Organised in May, the European Bicycle Challenge aims to encourage and develop the use of bikes and two-wheeled transport in the Lille metropolis. A praiseworthy initiative. But are our roads really suitable for amateur cyclists? Two of our young journalists, not really familiar with cycling around town, have tried out a few cycle routes (well, that kept them busy and out of mischief). So here are some of their answers (along with some useful info).
Written by Isabelle Torfs and Blaise Touron
A first legitimate question: is it easy to find a V’Lille bike stand in the streets of Lille? Good news, on the routes tested (which went through Lille, La Madeleine, Roubaix, Lomme, Lambersart and Villeneuve-d’Ascq); there was never a wait to obtain a hire bike or to return it to the next V’Lille stand. That’s to be expected, confirms Sébastien Torro-Tokodi, spokesman for ADAV (Rights for Bikes Association), interviewed after the test: “Bike rotations are managed by Transpole and the system is quite effective. Vans are used to bring bikes where needed and vice versa”.
But can you find bikes just as easily in all the towns around the Lille area? Not really. Where Roubaix boasts 32 bike stands, Lomme and Lambersart put together only have about 10, which are not well positioned. They are mainly found near the metro line and on the main roads going into Lille. For those who live further out, it would be better to opt for a bike on a long lease. Same goes for bike stands in Saint-André and Ronchin. As for Loos, which is not far from the centre of Lille, there is not one V’Lille bike stand.
How about ease of use? No hassle: bikes can be hired on the internet or directly at stands equipped with a card-reader. The system works well: a debit card, a few clicks, a quick re-adjustment of the saddle, foot on the pedal and you’re off! At first the machine seems heavy and a bit difficult to handle. But once you’re under way, you quickly get used to it.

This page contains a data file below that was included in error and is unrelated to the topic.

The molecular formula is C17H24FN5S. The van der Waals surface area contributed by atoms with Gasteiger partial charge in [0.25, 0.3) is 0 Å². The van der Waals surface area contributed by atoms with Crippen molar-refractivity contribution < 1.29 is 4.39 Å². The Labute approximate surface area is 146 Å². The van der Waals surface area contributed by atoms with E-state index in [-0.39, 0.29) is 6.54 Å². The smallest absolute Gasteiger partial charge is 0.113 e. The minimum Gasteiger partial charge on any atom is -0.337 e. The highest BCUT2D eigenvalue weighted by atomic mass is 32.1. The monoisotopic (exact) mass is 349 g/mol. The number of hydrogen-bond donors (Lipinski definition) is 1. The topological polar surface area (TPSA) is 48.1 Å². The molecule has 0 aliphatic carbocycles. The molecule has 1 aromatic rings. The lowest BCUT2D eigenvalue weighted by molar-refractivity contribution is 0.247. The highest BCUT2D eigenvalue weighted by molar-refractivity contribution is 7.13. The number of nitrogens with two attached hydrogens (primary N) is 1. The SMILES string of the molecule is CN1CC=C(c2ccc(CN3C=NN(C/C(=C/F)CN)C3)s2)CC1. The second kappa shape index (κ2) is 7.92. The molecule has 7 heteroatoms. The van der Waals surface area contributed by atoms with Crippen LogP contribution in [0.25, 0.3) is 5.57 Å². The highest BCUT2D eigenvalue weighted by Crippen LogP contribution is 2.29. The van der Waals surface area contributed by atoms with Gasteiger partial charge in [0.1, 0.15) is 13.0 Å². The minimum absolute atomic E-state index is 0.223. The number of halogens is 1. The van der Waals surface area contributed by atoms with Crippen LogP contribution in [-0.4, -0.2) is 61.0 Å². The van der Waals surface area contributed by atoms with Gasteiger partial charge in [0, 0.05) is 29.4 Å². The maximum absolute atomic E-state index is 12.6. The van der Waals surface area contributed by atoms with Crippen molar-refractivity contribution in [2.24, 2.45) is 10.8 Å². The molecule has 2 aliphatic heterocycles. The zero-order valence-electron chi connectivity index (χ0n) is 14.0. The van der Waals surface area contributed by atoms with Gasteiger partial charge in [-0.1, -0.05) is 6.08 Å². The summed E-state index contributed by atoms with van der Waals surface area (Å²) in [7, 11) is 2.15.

How safe is it to cycle around town? Depends on where exactly. Where there’s no bike path or lane, the novice can soon feel ill at ease. Some places are clearly dangerous: rue Faidherbe in Lille has such wide pavements that motorists tend to swerve a bit to make room for themselves, without paying much attention to cyclists. Then there’s the main road, rue Général de Gaulle in la Madeleine, with its heavy traffic: where there’s no bike or bus lane, best be on your guard!
Well then, what about the road-layout for bikes? This can sometimes be disconcerting. For example: on the boulevard de la Liberté in Lille, the bike lane is not clearly delimited within the bus lane. The cyclist has to rely on his own judgment. The same is unfortunately true throughout the agglomeration, but there’s “no need to be anxious”, affirms Sébastien Torro-Tokodi, “a campaign to raise awareness amongst bus drivers has paid off; drivers are more careful, less in a hurry and more patient (with regard to cyclists)”. Reassuring to know when you ‘re cycling in a bus lane.
Fortunately, it’s possible all the same to enjoy cycling along certain routes. Overall, the completely separate bike path, aka the cyclist’s paradise, is a rare find, as in the Haute-Borne district in Villeneuve-d’Ascq, or along the expressway to Lille coming from la Madeleine. We encountered no problems either on the avenue de Dunkerque, linking Lomme, Lambersart and Lille: the bike lane is wide and the traffic lights are close together. It’s easy to cycle in phase with traffic flow in spite of its high density. Watch out all the same for the absent-minded car-driver who opens the car door without checking first. “A word of advice” says Sébastien Torro-Tokodi, “cyclists tend to try to stay out of the way, to stick close to the pavement, but that’s just what you mustn’t do. Cyclists need to act confidently and take up all the space reserved for them; then they will be better respected by the car-drivers.”
Bicycles have their own routes and one-way lanes. Not always easy to negotiate when you’re not familiar with the place. Plans are available in the V’LIlle information points and in the town halls, but this is not widely known. So it is fair to say that as a general rule, cyclists never know quite what to expect. You can go from a separate bike path to a lane on the road, then to a marked space or absolutely nothing… in some places there are signs and traffic-lights especially for bicyclists and elsewhere you’re left on your own. Somewhat confusing, to say the least.